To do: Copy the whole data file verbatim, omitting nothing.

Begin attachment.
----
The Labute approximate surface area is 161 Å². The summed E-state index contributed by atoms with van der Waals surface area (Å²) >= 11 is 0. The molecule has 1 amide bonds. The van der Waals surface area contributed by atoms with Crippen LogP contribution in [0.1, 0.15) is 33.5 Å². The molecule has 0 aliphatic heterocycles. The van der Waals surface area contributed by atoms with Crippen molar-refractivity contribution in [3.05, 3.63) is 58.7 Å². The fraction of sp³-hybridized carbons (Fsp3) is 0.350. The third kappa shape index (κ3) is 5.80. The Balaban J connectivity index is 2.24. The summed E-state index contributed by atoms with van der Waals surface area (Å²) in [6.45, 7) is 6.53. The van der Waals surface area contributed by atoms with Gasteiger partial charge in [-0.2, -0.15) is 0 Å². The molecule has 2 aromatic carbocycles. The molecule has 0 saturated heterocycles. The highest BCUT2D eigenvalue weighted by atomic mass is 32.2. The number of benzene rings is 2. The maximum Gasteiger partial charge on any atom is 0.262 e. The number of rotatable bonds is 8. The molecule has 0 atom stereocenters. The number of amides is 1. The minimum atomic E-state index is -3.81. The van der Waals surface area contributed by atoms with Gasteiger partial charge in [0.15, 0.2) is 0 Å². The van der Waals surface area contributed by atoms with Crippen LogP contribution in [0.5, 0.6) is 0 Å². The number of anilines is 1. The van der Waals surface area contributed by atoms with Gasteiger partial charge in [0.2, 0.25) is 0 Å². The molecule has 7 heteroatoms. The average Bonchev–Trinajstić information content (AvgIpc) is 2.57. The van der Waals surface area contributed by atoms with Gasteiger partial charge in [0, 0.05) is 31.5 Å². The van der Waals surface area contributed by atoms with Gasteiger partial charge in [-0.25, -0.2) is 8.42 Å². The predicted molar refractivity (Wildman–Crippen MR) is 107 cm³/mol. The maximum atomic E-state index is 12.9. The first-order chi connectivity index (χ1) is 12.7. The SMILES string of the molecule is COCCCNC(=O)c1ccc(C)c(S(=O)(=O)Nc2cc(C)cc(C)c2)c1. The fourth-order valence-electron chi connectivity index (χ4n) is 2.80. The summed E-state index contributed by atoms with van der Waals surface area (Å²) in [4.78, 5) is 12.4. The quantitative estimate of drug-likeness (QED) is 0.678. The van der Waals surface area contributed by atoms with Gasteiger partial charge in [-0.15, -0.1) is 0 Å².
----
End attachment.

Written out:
The Labute approximate surface area is 161 Å². The summed E-state index contributed by atoms with van der Waals surface area (Å²) >= 11 is 0. The molecule has 1 amide bonds. The van der Waals surface area contributed by atoms with Crippen LogP contribution in [0.1, 0.15) is 33.5 Å². The molecule has 0 aliphatic heterocycles. The van der Waals surface area contributed by atoms with Crippen molar-refractivity contribution in [3.05, 3.63) is 58.7 Å². The fraction of sp³-hybridized carbons (Fsp3) is 0.350. The third kappa shape index (κ3) is 5.80. The Balaban J connectivity index is 2.24. The summed E-state index contributed by atoms with van der Waals surface area (Å²) in [6.45, 7) is 6.53. The van der Waals surface area contributed by atoms with Gasteiger partial charge in [-0.2, -0.15) is 0 Å². The molecule has 2 aromatic carbocycles. The molecule has 0 saturated heterocycles. The highest BCUT2D eigenvalue weighted by atomic mass is 32.2. The number of benzene rings is 2. The maximum Gasteiger partial charge on any atom is 0.262 e. The number of rotatable bonds is 8. The molecule has 0 atom stereocenters. The number of amides is 1. The minimum atomic E-state index is -3.81. The van der Waals surface area contributed by atoms with Gasteiger partial charge in [0.15, 0.2) is 0 Å². The van der Waals surface area contributed by atoms with Crippen LogP contribution in [0.5, 0.6) is 0 Å². The number of anilines is 1. The van der Waals surface area contributed by atoms with Gasteiger partial charge in [0.2, 0.25) is 0 Å². The molecule has 7 heteroatoms. The average Bonchev–Trinajstić information content (AvgIpc) is 2.57. The van der Waals surface area contributed by atoms with Gasteiger partial charge in [0, 0.05) is 31.5 Å². The van der Waals surface area contributed by atoms with Gasteiger partial charge in [-0.25, -0.2) is 8.42 Å². The predicted molar refractivity (Wildman–Crippen MR) is 107 cm³/mol. The maximum atomic E-state index is 12.9. The first-order chi connectivity index (χ1) is 12.7. The SMILES string of the molecule is COCCCNC(=O)c1ccc(C)c(S(=O)(=O)Nc2cc(C)cc(C)c2)c1. The fourth-order valence-electron chi connectivity index (χ4n) is 2.80. The summed E-state index contributed by atoms with van der Waals surface area (Å²) in [4.78, 5) is 12.4. The quantitative estimate of drug-likeness (QED) is 0.678. The van der Waals surface area contributed by atoms with Gasteiger partial charge in [-0.15, -0.1) is 0 Å².